A quietness resonates from Cody Malinak. His gentleness is like watching someone’s grandfather tinkering or teaching something to his grandchild in the workshop. He is an old soul.
You’ll find him on the third floor of Dunwoody, going from classroom to classroom in the electrical wing, helping faculty, greeting students and staff with a slight nod of the head.
Polly Friendshuh, assistant professor in the electrical program, says that Malinak has become a student ambassador within the program.
“Cody never hesitates to help wherever or whenever it is needed and does so with kindness and humor,” she said.
His standout achievements, strong work ethic, and willingness to help others are the reasons he won the 2019 Academic Excellence Award.
“Just the shear amount of education that I’ve gotten here, and the understanding of the trade that I’m going into, has been huge,” Malinak said. “I don’t know if I would have ever learned it had I gone straight into an apprenticeship.”
Growing up in Bethel, Minn., Malinak was surrounded by a family of tradespeople. His father worked as a mechanic. His uncles were carpenters, landscapers, and handymen.
After graduating from high school, he enrolled in courses at a local community college but took a break for a handful of years after deciding that lecture-base classes left him uninspired and without direction.
Working with his hands always gave him that focus.
“I have always had a somewhat shorter attention span,” he said. “And when I was working with my hands — either playing with or building models — I’d always be intensely focused on it. That was rare for me as a kid.”
He helped his father and uncles on various projects but decided that none of those careers fit him. When he helped another uncle re-wire his house, that project captured his attention.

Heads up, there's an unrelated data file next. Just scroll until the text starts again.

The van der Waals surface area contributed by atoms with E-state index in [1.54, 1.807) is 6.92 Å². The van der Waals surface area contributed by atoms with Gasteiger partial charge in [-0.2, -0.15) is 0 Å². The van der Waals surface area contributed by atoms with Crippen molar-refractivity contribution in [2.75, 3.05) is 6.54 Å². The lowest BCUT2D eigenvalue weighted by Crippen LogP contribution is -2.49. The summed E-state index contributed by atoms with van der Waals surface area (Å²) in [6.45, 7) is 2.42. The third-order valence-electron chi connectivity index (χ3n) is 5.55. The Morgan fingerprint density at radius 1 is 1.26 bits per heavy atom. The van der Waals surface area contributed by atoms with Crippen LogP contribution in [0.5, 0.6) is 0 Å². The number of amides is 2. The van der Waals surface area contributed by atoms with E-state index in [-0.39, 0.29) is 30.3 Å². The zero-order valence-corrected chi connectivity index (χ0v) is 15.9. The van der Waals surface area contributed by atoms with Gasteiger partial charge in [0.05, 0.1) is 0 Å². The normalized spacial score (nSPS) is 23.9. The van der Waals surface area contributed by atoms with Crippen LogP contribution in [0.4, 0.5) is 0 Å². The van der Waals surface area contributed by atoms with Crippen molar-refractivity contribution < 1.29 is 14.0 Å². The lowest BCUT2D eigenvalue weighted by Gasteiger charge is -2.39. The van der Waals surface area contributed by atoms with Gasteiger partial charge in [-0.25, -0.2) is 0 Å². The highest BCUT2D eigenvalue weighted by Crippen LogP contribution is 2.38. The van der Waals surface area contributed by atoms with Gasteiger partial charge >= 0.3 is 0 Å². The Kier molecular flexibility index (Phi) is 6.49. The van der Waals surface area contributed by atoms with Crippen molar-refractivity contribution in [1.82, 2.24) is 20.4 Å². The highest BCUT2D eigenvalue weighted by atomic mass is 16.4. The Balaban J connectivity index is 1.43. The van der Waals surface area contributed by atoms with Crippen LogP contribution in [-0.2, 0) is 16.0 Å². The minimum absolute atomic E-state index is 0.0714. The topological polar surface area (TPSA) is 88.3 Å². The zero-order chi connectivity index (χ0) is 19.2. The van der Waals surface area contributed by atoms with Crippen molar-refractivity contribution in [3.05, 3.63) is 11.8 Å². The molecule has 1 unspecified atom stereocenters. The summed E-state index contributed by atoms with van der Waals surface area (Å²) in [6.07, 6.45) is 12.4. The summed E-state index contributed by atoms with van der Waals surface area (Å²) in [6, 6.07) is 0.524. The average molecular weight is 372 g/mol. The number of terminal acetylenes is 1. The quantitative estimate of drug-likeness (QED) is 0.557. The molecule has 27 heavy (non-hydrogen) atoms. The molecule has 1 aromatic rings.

When he mentioned wanting to go into the electrical field, his grandfather, who worked at another local technical school, suggested that he consider Dunwoody.
The hands-on approach to teaching and the close relationships between faculty and students won him over. But so did the bond with a small cohort of students with whom Malinak developed a good-hearted competitive spirit with and who pushed him to excel.
“I’ve learned to show up on time, be motivated, and to keep up with work,” he said.
Looking to the future, he wants to earn his master electrician license.
“What I am most excited about is learning all the nooks and crannies of being an electrician,” Malinak said. “At the end of my career, I want to be able to go from one job to a completely different job in the same day and not even have to think about the different regulations — to just have it be natural.”
He is also an active member of the student chapter of the National Electrical Contractors Association (NECA), volunteering and leading community outreach programs.
Malinak is grateful for the award but admits to being a bit embarrassed by all the recognition.
“I didn’t come to Dunwoody, or to do my best here, to be awarded,” he said. “In terms of a play, I wouldn’t be the main character on set. I’d be the guy who makes it all run.”
The faculty has confidence in Malinak’s ability to shine.
“We have all had that one student that you will always remember,” Friendshuh said. “Cody is one of those students. You know he will go on to do great things.”